Britain has had its first week (May 1 – May 8) without using electricity from burning coal since the 1880s, according to the National Grid Electricity System Operator (ESO).
The government plans to phase out the UK’s last coal-fired plants by 2025 to reduce carbon emissions.
National Grid ESO plans to have the systems and software in place by 2025 to be able to handle energy generated from renewables, which give a variable supply, plus nuclear energy, without coal and gas, if that mix is available from the market.
During the coal-free week, supply was maintained by burning natural gas instead, which made up 46% of the UK energy mix in that week. According to the BBC, the greenhouse gas carbon dioxide is still produced when natural gas and biomass are burnt but coal plants emit almost twice as much carbon dioxide as gas-fired power plants.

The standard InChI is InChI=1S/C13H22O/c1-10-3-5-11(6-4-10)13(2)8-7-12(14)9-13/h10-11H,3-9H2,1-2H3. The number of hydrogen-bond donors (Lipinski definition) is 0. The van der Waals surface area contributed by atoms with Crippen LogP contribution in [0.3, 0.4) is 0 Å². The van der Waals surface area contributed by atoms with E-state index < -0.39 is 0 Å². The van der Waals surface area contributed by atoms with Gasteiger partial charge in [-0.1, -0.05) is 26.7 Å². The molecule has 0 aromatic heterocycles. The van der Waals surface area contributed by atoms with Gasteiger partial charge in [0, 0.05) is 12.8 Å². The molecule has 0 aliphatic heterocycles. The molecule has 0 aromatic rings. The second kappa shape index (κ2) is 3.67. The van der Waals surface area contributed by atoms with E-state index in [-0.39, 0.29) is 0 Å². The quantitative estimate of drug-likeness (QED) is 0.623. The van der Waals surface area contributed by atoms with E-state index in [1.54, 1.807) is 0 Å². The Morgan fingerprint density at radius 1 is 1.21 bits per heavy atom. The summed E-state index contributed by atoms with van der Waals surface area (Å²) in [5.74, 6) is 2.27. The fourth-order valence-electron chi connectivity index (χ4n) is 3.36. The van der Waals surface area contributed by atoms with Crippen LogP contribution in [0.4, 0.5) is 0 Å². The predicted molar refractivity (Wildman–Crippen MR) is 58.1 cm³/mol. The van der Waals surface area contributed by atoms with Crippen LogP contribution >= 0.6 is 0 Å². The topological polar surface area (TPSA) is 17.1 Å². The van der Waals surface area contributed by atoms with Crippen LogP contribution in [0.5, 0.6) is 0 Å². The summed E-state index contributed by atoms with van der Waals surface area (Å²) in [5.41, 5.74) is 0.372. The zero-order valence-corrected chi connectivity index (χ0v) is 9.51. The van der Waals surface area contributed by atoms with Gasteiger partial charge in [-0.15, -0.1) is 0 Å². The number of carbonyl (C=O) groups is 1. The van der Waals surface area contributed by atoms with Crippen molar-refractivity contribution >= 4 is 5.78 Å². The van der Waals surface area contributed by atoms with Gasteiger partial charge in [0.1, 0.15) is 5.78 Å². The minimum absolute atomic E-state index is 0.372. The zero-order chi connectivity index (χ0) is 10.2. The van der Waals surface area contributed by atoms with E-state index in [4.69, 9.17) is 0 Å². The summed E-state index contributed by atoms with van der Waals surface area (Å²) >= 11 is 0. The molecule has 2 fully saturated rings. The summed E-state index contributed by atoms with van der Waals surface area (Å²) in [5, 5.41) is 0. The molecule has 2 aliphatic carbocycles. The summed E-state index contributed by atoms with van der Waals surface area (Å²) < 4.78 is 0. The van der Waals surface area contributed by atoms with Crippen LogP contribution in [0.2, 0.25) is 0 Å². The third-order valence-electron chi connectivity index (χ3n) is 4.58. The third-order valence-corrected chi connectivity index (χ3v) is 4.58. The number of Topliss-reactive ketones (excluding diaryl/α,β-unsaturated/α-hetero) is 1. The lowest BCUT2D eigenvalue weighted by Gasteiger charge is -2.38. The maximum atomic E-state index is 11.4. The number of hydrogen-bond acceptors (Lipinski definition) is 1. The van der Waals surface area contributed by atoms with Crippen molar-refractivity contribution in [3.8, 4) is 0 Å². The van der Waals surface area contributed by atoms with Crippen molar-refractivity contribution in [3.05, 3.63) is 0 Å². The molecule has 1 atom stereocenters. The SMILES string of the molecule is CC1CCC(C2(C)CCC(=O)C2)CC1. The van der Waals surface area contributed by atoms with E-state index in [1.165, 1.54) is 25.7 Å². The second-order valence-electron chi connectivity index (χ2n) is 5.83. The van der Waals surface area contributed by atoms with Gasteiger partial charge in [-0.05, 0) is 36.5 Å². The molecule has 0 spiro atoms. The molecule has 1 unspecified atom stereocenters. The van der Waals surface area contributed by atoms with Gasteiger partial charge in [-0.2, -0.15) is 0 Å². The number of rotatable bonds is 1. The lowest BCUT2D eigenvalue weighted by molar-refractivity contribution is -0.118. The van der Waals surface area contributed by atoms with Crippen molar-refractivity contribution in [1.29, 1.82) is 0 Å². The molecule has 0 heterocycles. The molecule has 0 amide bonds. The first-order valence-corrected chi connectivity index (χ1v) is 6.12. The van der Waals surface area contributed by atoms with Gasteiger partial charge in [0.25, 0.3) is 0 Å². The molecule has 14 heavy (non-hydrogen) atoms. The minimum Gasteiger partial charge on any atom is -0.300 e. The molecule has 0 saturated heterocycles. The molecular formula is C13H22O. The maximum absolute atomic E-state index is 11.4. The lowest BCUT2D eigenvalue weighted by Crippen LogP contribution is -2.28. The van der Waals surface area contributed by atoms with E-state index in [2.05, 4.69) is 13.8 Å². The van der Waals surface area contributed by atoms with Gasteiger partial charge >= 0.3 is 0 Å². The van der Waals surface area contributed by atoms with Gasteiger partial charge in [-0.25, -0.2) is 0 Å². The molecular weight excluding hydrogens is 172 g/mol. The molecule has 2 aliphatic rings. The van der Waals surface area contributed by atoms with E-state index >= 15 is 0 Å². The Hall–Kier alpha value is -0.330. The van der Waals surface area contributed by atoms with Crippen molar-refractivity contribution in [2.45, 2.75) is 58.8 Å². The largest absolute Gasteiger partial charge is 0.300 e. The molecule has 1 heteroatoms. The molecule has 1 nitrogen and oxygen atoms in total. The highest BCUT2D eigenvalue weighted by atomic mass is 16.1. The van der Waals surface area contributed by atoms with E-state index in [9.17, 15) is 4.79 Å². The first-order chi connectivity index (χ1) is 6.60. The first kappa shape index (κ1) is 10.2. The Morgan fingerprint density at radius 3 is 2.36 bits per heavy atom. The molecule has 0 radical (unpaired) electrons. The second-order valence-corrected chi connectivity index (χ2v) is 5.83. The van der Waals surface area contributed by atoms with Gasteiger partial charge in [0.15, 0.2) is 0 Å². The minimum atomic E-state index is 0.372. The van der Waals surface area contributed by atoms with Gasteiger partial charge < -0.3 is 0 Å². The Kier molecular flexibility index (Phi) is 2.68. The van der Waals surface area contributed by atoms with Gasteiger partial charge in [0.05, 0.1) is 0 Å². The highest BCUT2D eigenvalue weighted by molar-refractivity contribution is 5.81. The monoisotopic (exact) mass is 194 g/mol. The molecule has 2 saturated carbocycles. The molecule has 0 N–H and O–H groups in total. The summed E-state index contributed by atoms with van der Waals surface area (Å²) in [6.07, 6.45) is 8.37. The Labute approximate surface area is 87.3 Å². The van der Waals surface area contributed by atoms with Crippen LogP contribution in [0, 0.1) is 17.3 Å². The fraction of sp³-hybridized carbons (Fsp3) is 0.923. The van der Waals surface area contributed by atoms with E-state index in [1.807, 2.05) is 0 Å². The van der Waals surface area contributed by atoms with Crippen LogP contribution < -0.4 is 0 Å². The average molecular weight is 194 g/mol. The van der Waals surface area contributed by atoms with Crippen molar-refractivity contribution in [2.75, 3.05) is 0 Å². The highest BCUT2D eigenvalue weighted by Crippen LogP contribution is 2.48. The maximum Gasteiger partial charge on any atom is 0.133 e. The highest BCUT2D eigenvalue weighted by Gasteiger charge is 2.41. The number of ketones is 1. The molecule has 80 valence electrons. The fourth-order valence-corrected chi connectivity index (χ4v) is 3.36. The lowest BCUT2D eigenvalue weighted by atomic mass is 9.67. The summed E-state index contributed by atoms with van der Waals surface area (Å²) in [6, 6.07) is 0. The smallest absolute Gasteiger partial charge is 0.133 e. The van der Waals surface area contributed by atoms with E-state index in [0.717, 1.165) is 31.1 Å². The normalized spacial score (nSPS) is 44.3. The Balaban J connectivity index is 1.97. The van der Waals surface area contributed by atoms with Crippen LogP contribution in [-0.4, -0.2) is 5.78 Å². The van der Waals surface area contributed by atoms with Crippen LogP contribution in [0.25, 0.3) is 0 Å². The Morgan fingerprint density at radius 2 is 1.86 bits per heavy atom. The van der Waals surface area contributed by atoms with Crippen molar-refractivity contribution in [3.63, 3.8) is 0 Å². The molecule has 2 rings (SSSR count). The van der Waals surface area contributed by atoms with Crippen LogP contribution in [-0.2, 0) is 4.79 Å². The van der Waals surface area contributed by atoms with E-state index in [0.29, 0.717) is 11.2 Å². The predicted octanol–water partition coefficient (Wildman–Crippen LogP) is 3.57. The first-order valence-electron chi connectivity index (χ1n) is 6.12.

Last week, government advisers the Committee on Climate Change said the UK should cut greenhouse gases to nearly zero by 2050.
This would need more renewable electricity production, an earlier phase-out of new petrol and diesel cars, and consumer changes such as turning central heating thermostats down and eating less red meat.